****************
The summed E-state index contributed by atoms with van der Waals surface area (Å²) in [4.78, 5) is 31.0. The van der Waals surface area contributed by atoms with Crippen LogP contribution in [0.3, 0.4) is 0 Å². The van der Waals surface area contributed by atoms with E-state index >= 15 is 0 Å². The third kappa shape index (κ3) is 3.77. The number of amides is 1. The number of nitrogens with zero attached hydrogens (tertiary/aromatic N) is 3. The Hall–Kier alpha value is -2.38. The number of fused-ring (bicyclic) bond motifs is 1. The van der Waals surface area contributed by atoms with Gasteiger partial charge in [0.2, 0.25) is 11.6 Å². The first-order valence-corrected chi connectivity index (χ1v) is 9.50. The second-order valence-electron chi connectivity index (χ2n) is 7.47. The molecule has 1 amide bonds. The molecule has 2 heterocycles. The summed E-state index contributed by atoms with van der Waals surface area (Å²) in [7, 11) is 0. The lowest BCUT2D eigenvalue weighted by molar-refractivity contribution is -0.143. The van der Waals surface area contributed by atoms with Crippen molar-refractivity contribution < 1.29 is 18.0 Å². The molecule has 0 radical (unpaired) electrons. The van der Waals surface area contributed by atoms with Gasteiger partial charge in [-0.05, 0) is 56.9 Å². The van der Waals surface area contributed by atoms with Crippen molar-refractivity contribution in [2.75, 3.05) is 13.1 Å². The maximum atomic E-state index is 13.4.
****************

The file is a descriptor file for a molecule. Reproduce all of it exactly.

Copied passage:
The summed E-state index contributed by atoms with van der Waals surface area (Å²) in [4.78, 5) is 31.0. The van der Waals surface area contributed by atoms with Crippen LogP contribution in [0.3, 0.4) is 0 Å². The van der Waals surface area contributed by atoms with E-state index >= 15 is 0 Å². The third kappa shape index (κ3) is 3.77. The number of amides is 1. The number of nitrogens with zero attached hydrogens (tertiary/aromatic N) is 3. The Hall–Kier alpha value is -2.38. The number of fused-ring (bicyclic) bond motifs is 1. The van der Waals surface area contributed by atoms with Gasteiger partial charge in [0.2, 0.25) is 11.6 Å². The first-order valence-corrected chi connectivity index (χ1v) is 9.50. The second-order valence-electron chi connectivity index (χ2n) is 7.47. The molecule has 1 amide bonds. The molecule has 2 heterocycles. The summed E-state index contributed by atoms with van der Waals surface area (Å²) in [7, 11) is 0. The lowest BCUT2D eigenvalue weighted by molar-refractivity contribution is -0.143. The van der Waals surface area contributed by atoms with Crippen molar-refractivity contribution < 1.29 is 18.0 Å². The molecule has 0 radical (unpaired) electrons. The van der Waals surface area contributed by atoms with Gasteiger partial charge in [-0.05, 0) is 56.9 Å². The van der Waals surface area contributed by atoms with Crippen molar-refractivity contribution in [2.75, 3.05) is 13.1 Å². The maximum atomic E-state index is 13.4.